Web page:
That’s not the script given to us by Jesus. We are not called to get more. We are not justified by doing more. The path to paradise, as laid out by Jesus, has nothing to do with getting or doing. The path to paradise is started by dying. Not physically dying, but spiritually dying to self. Dying to doing things our own way. We see this over and over again in the words of Jesus.
“Then Jesus told his disciples, “If anyone would come after me, let him deny himself and take up his cross and follow me. For whoever would save his life will lose it, but whoever loses his life for my sake will find it.” Matthew 16:24-25 ESV
“Remember Lot’s wife. Whoever seeks to preserve his life will lose it, but whoever loses his life will keep it. I tell you, in that night there will be two in one bed. One will be taken and the other left.” Luke 17:32-34 ESV
“Whoever finds his life will lose it, and whoever loses his life for my sake will find it.” Matthew 10:39 ESV
“Truly, truly, I say to you, unless a grain of wheat falls into the earth and dies, it remains alone; but if it dies, it bears much fruit. Whoever loves his life loses it, and whoever hates his life in this world will keep it for eternal life.” John 12:24-25 ESV
We live in selfie-nation. We live for self, and want to show off for everyone around us just how much fun we are having while we’re doing it. Jesus taught us, over and over, in many different settings, to die to ourselves. What is He talking about, what does He mean? And what does all this have to do with paradise and happiness?? We can find the road to paradise in the events at the His crucifixion.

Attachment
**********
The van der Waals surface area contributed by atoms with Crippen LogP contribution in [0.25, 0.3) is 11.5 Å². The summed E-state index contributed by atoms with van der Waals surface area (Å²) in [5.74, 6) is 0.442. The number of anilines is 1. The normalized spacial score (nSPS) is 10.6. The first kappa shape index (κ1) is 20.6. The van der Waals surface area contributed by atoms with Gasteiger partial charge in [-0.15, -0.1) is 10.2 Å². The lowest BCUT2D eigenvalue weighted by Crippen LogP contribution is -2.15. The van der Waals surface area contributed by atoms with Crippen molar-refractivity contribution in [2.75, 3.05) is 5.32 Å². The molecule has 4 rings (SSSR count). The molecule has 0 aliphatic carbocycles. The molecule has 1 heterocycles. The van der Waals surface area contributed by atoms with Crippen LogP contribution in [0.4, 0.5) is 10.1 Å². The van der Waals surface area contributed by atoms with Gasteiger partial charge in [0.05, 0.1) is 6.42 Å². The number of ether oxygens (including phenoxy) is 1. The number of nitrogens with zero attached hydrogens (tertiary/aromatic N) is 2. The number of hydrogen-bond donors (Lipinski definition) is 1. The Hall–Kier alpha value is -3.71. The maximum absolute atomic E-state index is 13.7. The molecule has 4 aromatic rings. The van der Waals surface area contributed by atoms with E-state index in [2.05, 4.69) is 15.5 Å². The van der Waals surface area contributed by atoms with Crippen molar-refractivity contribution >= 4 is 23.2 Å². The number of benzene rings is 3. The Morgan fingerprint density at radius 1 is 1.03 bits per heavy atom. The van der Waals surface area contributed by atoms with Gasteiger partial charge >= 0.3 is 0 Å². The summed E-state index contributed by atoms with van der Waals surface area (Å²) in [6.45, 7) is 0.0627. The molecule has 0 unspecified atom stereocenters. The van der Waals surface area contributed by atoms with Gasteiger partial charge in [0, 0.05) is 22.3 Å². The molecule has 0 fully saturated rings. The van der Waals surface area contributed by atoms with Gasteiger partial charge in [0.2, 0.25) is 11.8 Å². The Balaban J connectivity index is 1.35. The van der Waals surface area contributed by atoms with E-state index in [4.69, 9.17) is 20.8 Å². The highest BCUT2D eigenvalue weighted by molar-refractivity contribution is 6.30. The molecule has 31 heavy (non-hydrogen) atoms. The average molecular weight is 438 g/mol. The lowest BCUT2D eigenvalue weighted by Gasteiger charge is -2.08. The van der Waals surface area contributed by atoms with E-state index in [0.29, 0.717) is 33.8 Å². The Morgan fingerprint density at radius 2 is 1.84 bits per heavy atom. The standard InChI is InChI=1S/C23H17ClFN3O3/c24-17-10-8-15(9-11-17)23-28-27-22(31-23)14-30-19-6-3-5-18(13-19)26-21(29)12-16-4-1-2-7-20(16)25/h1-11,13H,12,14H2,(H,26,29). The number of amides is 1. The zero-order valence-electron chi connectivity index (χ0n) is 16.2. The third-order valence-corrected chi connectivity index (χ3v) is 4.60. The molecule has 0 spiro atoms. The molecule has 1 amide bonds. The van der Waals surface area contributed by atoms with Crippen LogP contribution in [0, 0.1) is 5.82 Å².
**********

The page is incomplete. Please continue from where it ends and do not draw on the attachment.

Jesus was not crucified alone. He was crucified with two criminals, the bible calls them thieves. They probably weren’t simply petty thieves, that’s not the kind of crime that earned execution in the Roman Empire. More likely, they were revolutionaries who fought the required submission to the empire. This is what would get you crucified by Rome, challenging the required submission, not proclaiming “Caesar is Lord!” Not acknowledging that the “Pax Romana” (peace of Rome) was the last best hope for mankind. These two were probably revolutionaries who supported themselves in their chosen fight against Rome by robbing the wealthy Jews and Romans outside of town, as they were traveling. Much more than simple petty thieves.
One of the criminals who were hanged railed at him, saying, “Are you not the Christ? Save yourself and us!” Our tendency to blame and scapegoat, to join the crowd when it is aimed at someone else, is so strong that even this man dying with Jesus joins in the accusations against Him.